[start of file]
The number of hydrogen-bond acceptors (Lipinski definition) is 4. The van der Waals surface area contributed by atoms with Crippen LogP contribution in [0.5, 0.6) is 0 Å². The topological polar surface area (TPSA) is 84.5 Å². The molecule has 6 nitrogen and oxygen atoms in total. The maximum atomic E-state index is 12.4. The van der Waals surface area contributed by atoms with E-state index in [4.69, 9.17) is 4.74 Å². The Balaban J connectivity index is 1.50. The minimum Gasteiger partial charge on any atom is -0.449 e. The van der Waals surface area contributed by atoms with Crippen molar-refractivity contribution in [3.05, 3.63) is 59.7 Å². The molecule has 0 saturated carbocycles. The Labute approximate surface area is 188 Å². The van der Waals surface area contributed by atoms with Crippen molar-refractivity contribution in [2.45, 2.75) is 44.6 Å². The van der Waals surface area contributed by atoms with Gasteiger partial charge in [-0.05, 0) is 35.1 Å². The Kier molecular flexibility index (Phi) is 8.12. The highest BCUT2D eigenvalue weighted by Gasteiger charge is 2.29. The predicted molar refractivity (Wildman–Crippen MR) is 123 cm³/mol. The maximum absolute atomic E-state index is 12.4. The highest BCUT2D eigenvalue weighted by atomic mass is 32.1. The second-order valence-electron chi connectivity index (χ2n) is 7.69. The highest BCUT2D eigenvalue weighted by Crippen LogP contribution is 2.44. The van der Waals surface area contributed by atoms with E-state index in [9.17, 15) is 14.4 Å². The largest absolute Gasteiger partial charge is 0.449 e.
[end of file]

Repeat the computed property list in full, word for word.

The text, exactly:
The number of hydrogen-bond acceptors (Lipinski definition) is 4. The van der Waals surface area contributed by atoms with Crippen LogP contribution in [0.5, 0.6) is 0 Å². The topological polar surface area (TPSA) is 84.5 Å². The molecule has 6 nitrogen and oxygen atoms in total. The maximum atomic E-state index is 12.4. The van der Waals surface area contributed by atoms with E-state index in [4.69, 9.17) is 4.74 Å². The Balaban J connectivity index is 1.50. The minimum Gasteiger partial charge on any atom is -0.449 e. The van der Waals surface area contributed by atoms with Crippen molar-refractivity contribution in [3.05, 3.63) is 59.7 Å². The molecule has 0 saturated carbocycles. The Labute approximate surface area is 188 Å². The van der Waals surface area contributed by atoms with Crippen molar-refractivity contribution in [2.45, 2.75) is 44.6 Å². The van der Waals surface area contributed by atoms with Gasteiger partial charge in [-0.05, 0) is 35.1 Å². The Kier molecular flexibility index (Phi) is 8.12. The highest BCUT2D eigenvalue weighted by Gasteiger charge is 2.29. The predicted molar refractivity (Wildman–Crippen MR) is 123 cm³/mol. The maximum absolute atomic E-state index is 12.4. The highest BCUT2D eigenvalue weighted by atomic mass is 32.1. The second-order valence-electron chi connectivity index (χ2n) is 7.69. The highest BCUT2D eigenvalue weighted by Crippen LogP contribution is 2.44. The van der Waals surface area contributed by atoms with E-state index in [9.17, 15) is 14.4 Å². The largest absolute Gasteiger partial charge is 0.449 e.